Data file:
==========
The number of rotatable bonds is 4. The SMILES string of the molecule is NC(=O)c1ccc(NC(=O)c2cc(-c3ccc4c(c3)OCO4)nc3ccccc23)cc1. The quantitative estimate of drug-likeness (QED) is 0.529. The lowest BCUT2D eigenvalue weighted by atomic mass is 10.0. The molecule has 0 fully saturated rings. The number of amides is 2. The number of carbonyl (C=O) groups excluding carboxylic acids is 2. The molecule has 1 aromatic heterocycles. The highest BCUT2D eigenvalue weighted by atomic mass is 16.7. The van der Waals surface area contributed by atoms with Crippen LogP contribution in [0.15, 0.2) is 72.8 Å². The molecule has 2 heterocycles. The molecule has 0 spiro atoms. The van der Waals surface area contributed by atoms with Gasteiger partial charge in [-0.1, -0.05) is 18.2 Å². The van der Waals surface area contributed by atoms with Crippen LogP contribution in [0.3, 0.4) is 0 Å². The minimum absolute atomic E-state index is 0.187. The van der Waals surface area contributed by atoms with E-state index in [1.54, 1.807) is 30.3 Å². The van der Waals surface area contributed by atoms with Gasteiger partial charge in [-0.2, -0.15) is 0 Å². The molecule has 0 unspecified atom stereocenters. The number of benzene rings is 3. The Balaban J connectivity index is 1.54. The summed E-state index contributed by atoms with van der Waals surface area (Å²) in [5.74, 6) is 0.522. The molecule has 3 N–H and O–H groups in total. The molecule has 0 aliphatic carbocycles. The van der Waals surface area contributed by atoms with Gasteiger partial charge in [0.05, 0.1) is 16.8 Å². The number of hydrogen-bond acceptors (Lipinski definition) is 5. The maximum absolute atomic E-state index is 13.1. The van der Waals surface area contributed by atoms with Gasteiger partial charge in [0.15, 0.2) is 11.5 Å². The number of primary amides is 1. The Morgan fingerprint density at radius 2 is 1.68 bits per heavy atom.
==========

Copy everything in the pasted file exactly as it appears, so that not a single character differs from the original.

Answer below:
The number of rotatable bonds is 4. The SMILES string of the molecule is NC(=O)c1ccc(NC(=O)c2cc(-c3ccc4c(c3)OCO4)nc3ccccc23)cc1. The quantitative estimate of drug-likeness (QED) is 0.529. The lowest BCUT2D eigenvalue weighted by atomic mass is 10.0. The molecule has 0 fully saturated rings. The number of amides is 2. The number of carbonyl (C=O) groups excluding carboxylic acids is 2. The molecule has 1 aromatic heterocycles. The highest BCUT2D eigenvalue weighted by atomic mass is 16.7. The van der Waals surface area contributed by atoms with Crippen LogP contribution in [0.15, 0.2) is 72.8 Å². The molecule has 2 heterocycles. The molecule has 0 spiro atoms. The van der Waals surface area contributed by atoms with Gasteiger partial charge in [-0.1, -0.05) is 18.2 Å². The van der Waals surface area contributed by atoms with Crippen LogP contribution in [0.3, 0.4) is 0 Å². The minimum absolute atomic E-state index is 0.187. The van der Waals surface area contributed by atoms with E-state index in [1.54, 1.807) is 30.3 Å². The van der Waals surface area contributed by atoms with Gasteiger partial charge in [-0.2, -0.15) is 0 Å². The molecule has 0 unspecified atom stereocenters. The number of benzene rings is 3. The Balaban J connectivity index is 1.54. The summed E-state index contributed by atoms with van der Waals surface area (Å²) in [5.74, 6) is 0.522. The molecule has 3 N–H and O–H groups in total. The molecule has 0 aliphatic carbocycles. The van der Waals surface area contributed by atoms with Gasteiger partial charge in [0.05, 0.1) is 16.8 Å². The number of hydrogen-bond acceptors (Lipinski definition) is 5. The maximum absolute atomic E-state index is 13.1. The van der Waals surface area contributed by atoms with Gasteiger partial charge in [0.15, 0.2) is 11.5 Å². The number of primary amides is 1. The Morgan fingerprint density at radius 2 is 1.68 bits per heavy atom.